Banks 'not getting a ton of interest' in Main Street program: Powell

Federal Reserve Chairman Jerome Powell said about 300 lenders have signed on to the program and that the central bank is committed to making adjustments that could attract more borrowers.
Source: American Banker

COVID-19 pandemic delays efforts to transition away from LIBOR, Moody’s says

The COVID-19 pandemic has slowed the transition from the London Interbank Offer Rate, or LIBOR, an interest-rate benchmark once known as the world’s most influential number.

Some loans and other instruments are still being written using LIBOR as an index for the interest rate, adding to the legacy stock of financial products that will have to be dealt with when benchmark expires at the end of 2021, according to a Tuesday report from Moody’s Investors Service. The pandemic has slowed efforts to transition to another benchmark, the report said.

“The global coronavirus crisis is only delaying solutions to LIBOR’s end,” the report said. “For many market participants, addressing liquidity needs has been a higher near-term priority than addressing their existing LIBOR exposures or launching non-LIBOR initiatives.”

LIBOR is being phased out about a decade after regulators discovered traders were manipulating the rate set by Britan’s biggest banks. Before details of the scandal were unveiled by investigative journalists, LIBOR was the most popular index for U.S. adjustable-rate mortgages.

LIBOR currently is used in the U.S. for about $267 trillion of derivatives and other securities, according to the International Monetary Fund. That’s 14 times the size of the U.S. annual gross domestic product.

“The continued reliance on LIBOR poses risks to financial stability, which can be fully addressed only through a timely transition to alternative risk-free reference rates,” the IMF said in an October report.

U.S. regulators have been working for years to replace the rate with another benchmark such as the Secured Overnight Financing Rate, or SOFR, which tracks the U.S. Treasury’s repo market where investors offer banks overnight loans backed by their bond assets.

The COVID-19 pandemic has done more than just slow those efforts, the Moody’s report said. Regulators such as the Federal Reserve have increased the nation’s reliance on LIBOR by using it as an index for emergency lending, the report said.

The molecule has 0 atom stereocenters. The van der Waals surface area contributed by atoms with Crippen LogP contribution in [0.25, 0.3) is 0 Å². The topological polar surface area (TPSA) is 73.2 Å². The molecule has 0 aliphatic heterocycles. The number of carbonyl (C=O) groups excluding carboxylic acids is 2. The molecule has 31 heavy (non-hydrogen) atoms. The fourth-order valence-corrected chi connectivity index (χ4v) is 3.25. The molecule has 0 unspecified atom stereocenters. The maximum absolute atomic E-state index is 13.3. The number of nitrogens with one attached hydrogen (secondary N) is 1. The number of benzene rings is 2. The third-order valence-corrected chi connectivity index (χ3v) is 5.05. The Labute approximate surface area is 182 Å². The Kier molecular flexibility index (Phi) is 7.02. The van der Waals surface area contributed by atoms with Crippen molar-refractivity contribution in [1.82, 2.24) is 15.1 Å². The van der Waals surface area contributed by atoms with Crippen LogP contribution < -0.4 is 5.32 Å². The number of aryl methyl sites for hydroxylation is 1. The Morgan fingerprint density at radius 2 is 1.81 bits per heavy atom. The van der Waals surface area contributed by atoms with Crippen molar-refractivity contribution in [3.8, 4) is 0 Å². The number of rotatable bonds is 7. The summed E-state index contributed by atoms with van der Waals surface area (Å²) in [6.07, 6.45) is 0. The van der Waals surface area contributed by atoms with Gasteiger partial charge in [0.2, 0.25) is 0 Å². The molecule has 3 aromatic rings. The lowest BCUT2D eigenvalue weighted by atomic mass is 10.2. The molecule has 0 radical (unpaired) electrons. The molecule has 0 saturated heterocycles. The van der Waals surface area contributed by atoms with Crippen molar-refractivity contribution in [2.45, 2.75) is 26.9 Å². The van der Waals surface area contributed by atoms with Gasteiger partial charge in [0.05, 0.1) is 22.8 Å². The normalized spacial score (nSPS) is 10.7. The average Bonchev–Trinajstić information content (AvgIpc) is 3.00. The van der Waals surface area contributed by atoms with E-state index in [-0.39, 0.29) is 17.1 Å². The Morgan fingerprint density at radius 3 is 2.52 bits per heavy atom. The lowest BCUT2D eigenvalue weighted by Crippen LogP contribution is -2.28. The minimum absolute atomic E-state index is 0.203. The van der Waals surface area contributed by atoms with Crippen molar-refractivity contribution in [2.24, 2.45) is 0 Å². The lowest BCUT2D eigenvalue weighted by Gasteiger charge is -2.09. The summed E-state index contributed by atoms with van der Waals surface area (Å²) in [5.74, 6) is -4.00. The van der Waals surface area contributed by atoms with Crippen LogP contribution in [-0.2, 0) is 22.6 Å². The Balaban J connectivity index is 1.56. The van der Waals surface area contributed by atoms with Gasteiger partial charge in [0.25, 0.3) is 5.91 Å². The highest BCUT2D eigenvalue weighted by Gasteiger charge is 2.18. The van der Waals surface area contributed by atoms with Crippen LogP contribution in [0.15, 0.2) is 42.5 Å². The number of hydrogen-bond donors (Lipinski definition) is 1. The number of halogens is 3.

“Despite consistently pushing to drop LIBOR, officials across markets have used the benchmark in some coronavirus-spurred relief lending schemes,” the Moody’s report said.

“For instance, the U.S. Fed used LIBOR for its $600 billion Main Street Lending Program, citing feedback from potential participants that quickly implementing new systems to issue loans based on SOFR would require diverting resources from challenges related to the pandemic,” the report said.

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Source: HousingWire Magazine

ALTA, MBA and NAR draft emergency remote notarization act

Together with the Mortgage Bankers Association and National Association of Realtors, the American Land and Title Association drafted a model emergency notarization act calling for the uniformity and legal certainty of remote notarizations.

The draft, intended to be signed and enforced by state governors, proposes the state’s legal protection of remote notarizations to preserve the public’s health and wellbeing in light of COVID-19. The order says the use of electronic documents and virtual communications satisfy the legal requirements of notarizations.

The draft’s text to be issued by governors, reads: “In order to provide citizens and businesses with a secure, safe, and legal method by which to execute important legal documents for the duration of the State of Emergency in my proclamation/executive order, providing an alternative to the in- person physical presence requirement under the current notarial process is a necessary measure to combat the COVID-19 emergency,” the order said.

ALTA’s support of RON was evident at the beginning of the pandemic when ALTA CEO Diane Tomb expressed her support for the SECURE Notarization Act, which would authorize every notary in the United States to perform RON.

As the SECURE Act is currently sitting at the introduction phase in Congress, ALTA, the MBA and NAR drafted a letter to state governors and secretaries of state pitching the proposed emergency notarization act for state enforcement.